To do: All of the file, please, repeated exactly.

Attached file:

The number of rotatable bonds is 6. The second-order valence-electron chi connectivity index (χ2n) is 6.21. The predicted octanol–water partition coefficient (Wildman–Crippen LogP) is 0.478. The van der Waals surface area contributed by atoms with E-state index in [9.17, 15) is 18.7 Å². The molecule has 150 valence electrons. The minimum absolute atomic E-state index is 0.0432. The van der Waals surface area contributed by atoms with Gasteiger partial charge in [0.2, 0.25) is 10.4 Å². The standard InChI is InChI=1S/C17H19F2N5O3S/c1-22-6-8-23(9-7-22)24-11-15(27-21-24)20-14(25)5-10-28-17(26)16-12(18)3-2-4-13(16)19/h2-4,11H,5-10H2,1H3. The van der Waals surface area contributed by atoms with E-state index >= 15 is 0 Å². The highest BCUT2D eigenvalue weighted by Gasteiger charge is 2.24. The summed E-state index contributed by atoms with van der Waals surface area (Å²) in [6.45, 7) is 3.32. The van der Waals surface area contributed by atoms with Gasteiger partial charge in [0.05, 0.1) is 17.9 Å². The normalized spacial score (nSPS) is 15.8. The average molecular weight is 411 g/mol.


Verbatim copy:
The number of rotatable bonds is 6. The second-order valence-electron chi connectivity index (χ2n) is 6.21. The predicted octanol–water partition coefficient (Wildman–Crippen LogP) is 0.478. The van der Waals surface area contributed by atoms with E-state index in [9.17, 15) is 18.7 Å². The molecule has 150 valence electrons. The minimum absolute atomic E-state index is 0.0432. The van der Waals surface area contributed by atoms with Gasteiger partial charge in [0.2, 0.25) is 10.4 Å². The standard InChI is InChI=1S/C17H19F2N5O3S/c1-22-6-8-23(9-7-22)24-11-15(27-21-24)20-14(25)5-10-28-17(26)16-12(18)3-2-4-13(16)19/h2-4,11H,5-10H2,1H3. The van der Waals surface area contributed by atoms with E-state index >= 15 is 0 Å². The highest BCUT2D eigenvalue weighted by Gasteiger charge is 2.24. The summed E-state index contributed by atoms with van der Waals surface area (Å²) in [6.45, 7) is 3.32. The van der Waals surface area contributed by atoms with Gasteiger partial charge in [0.05, 0.1) is 17.9 Å². The normalized spacial score (nSPS) is 15.8. The average molecular weight is 411 g/mol.